Natalie MacLean. Unquenchable: A Tipsy Quest for the World’s Best Bargain Wines. New York: Perigree, 2011.
After reading UNQUENCHABLE, I can state three things with confidence about Natalie MacLean: 1) She likes to drink wine 2)She knows a great deal about it 3) She wants to share some of her experiences and perspectives with you to help you find bargain wines that don’t taste like they came out of a box.
That makes this book an enjoyable read. It’s joyfully subjective, with MacLean sharing her insights into both her visits to several wine-making regions and the taste of the wines. Her mission, simply put, “is to demystify wine price in relation to quality,” in other words, helping wine shopper pick out $15 wines that taste as good as $30 or $50 ones.
MacLean’s approach is best summed up by the label on a Renard Rose bottle that she shares; “The nose suggests smoky strawberries, raspberry cigars and blah, blah, blah…Isn’t wine indescribably fun? Just enjoy it!”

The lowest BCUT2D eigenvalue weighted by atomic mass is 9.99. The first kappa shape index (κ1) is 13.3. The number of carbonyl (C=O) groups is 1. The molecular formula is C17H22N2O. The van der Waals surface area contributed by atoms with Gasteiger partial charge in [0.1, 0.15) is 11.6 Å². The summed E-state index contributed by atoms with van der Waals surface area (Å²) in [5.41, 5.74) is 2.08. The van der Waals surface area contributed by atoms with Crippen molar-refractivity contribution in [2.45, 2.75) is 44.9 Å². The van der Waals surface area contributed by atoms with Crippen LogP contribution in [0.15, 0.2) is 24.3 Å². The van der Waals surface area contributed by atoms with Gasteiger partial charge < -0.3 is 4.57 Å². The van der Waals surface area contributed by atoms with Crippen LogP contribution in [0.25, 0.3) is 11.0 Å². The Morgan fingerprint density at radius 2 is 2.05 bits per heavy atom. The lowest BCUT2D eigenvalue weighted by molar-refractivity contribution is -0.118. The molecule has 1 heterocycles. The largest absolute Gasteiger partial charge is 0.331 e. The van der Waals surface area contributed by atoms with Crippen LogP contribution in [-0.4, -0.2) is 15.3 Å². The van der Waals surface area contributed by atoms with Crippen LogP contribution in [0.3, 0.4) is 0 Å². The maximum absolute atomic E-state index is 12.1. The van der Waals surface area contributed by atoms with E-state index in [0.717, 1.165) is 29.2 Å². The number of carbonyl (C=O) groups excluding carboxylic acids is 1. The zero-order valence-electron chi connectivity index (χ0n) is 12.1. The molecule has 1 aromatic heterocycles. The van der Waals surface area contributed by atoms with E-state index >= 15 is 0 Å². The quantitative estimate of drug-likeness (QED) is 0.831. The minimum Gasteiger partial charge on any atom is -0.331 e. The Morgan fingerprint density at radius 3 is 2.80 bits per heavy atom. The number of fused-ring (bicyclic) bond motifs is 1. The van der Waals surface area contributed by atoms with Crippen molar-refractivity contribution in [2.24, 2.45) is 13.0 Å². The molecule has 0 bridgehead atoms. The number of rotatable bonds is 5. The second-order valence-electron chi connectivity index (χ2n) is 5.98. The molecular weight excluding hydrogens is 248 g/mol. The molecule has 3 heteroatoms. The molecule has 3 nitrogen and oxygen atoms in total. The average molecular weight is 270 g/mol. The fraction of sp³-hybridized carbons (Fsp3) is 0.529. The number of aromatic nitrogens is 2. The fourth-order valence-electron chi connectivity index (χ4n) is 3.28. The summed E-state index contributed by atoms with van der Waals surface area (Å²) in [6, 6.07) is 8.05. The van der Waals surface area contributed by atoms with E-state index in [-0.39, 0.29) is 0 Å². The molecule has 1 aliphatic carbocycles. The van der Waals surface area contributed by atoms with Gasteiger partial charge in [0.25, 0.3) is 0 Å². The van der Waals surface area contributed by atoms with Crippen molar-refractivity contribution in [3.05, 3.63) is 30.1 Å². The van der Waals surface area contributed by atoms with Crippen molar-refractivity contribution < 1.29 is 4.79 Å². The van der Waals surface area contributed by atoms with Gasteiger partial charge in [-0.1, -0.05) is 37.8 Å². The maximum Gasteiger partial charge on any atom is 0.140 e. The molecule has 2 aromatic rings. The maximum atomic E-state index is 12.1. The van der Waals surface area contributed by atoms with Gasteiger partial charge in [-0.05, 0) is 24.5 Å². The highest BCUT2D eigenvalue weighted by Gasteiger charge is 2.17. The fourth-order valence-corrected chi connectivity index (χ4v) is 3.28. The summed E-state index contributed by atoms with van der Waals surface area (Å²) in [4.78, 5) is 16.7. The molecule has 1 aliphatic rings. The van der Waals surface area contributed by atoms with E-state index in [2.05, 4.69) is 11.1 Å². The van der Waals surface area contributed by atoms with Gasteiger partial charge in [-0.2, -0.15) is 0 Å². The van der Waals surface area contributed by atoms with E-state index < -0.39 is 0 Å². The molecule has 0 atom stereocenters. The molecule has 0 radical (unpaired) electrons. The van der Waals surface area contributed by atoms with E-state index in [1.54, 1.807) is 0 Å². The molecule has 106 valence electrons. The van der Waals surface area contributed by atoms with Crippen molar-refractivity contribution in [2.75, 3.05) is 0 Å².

So we, the readers, get to tag along as MacLean enjoys visiting several locales that make good, inexpensive wines, including Australia, South Africa, Argentina, and even Canada. In each stop, she shares the history of the wine-making region and notes which varietal its best known for. She also visits several wineries, relating the stories of the winemakers, which are often interesting in their own right. Winemaking is a field that draws many colorful personalities, and MacLean has a knack for rendering them vividly.
This is a personal book, with MacLean proudly abandoning any claim at objectivity and instead sharing her reactions, which makes sense, since much of the charm of wine is intangible. By unabashedly giving us her own personal take on wine, MacLean does us a great service; we’re free to disagree with her, but at least we know where she’s coming from.
All in all, I learned a great deal from UNQUENCHABLE and had a good time doing it. Outside of pouring the wine for you, there’s not too much more you can ask from a wine guide than that.